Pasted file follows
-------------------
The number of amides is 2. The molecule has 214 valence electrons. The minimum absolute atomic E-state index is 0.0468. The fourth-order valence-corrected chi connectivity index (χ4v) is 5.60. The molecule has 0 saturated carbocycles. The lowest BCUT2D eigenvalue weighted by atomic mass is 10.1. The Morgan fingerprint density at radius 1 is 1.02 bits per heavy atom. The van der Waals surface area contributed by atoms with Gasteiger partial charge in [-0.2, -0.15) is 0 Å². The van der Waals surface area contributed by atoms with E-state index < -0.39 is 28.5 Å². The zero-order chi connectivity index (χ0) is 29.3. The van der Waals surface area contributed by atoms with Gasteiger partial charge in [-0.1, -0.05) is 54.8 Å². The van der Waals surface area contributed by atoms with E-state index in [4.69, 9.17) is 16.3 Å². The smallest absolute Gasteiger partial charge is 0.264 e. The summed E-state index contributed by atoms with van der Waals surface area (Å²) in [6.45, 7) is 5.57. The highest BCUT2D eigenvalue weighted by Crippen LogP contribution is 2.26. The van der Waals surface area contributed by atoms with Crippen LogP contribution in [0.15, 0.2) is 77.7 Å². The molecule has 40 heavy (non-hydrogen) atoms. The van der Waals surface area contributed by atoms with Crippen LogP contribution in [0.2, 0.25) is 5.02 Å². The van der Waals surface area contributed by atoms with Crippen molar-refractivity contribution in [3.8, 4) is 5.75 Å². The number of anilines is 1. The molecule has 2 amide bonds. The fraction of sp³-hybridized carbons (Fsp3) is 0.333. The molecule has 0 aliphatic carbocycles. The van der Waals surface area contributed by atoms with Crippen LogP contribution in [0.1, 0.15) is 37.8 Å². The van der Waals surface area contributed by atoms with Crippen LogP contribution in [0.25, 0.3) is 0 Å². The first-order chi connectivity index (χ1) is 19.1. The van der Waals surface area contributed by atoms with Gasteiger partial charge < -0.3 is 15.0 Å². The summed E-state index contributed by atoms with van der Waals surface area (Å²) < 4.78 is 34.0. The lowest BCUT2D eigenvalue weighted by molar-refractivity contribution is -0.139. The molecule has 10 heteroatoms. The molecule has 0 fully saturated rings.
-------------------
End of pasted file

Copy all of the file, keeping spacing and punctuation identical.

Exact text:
The number of amides is 2. The molecule has 214 valence electrons. The minimum absolute atomic E-state index is 0.0468. The fourth-order valence-corrected chi connectivity index (χ4v) is 5.60. The molecule has 0 saturated carbocycles. The lowest BCUT2D eigenvalue weighted by atomic mass is 10.1. The Morgan fingerprint density at radius 1 is 1.02 bits per heavy atom. The van der Waals surface area contributed by atoms with Gasteiger partial charge in [-0.2, -0.15) is 0 Å². The van der Waals surface area contributed by atoms with E-state index < -0.39 is 28.5 Å². The zero-order chi connectivity index (χ0) is 29.3. The van der Waals surface area contributed by atoms with Gasteiger partial charge in [-0.1, -0.05) is 54.8 Å². The van der Waals surface area contributed by atoms with E-state index in [4.69, 9.17) is 16.3 Å². The smallest absolute Gasteiger partial charge is 0.264 e. The summed E-state index contributed by atoms with van der Waals surface area (Å²) in [6.45, 7) is 5.57. The highest BCUT2D eigenvalue weighted by Crippen LogP contribution is 2.26. The van der Waals surface area contributed by atoms with Crippen LogP contribution in [0.15, 0.2) is 77.7 Å². The molecule has 40 heavy (non-hydrogen) atoms. The van der Waals surface area contributed by atoms with Crippen LogP contribution in [0.2, 0.25) is 5.02 Å². The van der Waals surface area contributed by atoms with Crippen molar-refractivity contribution in [3.8, 4) is 5.75 Å². The number of anilines is 1. The molecule has 2 amide bonds. The fraction of sp³-hybridized carbons (Fsp3) is 0.333. The molecule has 0 aliphatic carbocycles. The van der Waals surface area contributed by atoms with Crippen LogP contribution in [0.1, 0.15) is 37.8 Å². The van der Waals surface area contributed by atoms with Crippen LogP contribution in [0.25, 0.3) is 0 Å². The first-order chi connectivity index (χ1) is 19.1. The van der Waals surface area contributed by atoms with Gasteiger partial charge < -0.3 is 15.0 Å². The summed E-state index contributed by atoms with van der Waals surface area (Å²) < 4.78 is 34.0. The lowest BCUT2D eigenvalue weighted by molar-refractivity contribution is -0.139. The molecule has 10 heteroatoms. The molecule has 0 fully saturated rings.